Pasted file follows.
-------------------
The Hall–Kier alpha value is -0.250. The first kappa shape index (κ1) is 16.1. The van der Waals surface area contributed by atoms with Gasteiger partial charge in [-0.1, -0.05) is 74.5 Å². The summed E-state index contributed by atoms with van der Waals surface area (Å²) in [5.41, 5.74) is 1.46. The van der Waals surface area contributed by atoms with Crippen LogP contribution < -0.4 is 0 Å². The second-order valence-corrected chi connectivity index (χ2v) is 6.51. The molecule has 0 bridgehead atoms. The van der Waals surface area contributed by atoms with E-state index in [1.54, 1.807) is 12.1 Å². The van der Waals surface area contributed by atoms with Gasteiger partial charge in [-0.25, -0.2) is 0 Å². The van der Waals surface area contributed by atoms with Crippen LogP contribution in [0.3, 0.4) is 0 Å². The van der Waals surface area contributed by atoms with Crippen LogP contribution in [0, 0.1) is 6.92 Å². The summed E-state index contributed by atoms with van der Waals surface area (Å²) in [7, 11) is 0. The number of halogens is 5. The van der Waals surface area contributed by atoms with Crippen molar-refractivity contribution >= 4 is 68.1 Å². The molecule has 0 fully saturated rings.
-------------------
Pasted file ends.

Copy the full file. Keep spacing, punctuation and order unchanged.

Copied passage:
The Hall–Kier alpha value is -0.250. The first kappa shape index (κ1) is 16.1. The van der Waals surface area contributed by atoms with Gasteiger partial charge in [-0.1, -0.05) is 74.5 Å². The summed E-state index contributed by atoms with van der Waals surface area (Å²) in [5.41, 5.74) is 1.46. The van der Waals surface area contributed by atoms with Crippen LogP contribution < -0.4 is 0 Å². The second-order valence-corrected chi connectivity index (χ2v) is 6.51. The molecule has 0 bridgehead atoms. The van der Waals surface area contributed by atoms with E-state index in [1.54, 1.807) is 12.1 Å². The van der Waals surface area contributed by atoms with Gasteiger partial charge in [-0.25, -0.2) is 0 Å². The van der Waals surface area contributed by atoms with Crippen LogP contribution in [0.3, 0.4) is 0 Å². The van der Waals surface area contributed by atoms with Crippen LogP contribution in [0, 0.1) is 6.92 Å². The summed E-state index contributed by atoms with van der Waals surface area (Å²) in [7, 11) is 0. The number of halogens is 5. The van der Waals surface area contributed by atoms with Crippen molar-refractivity contribution >= 4 is 68.1 Å². The molecule has 0 fully saturated rings.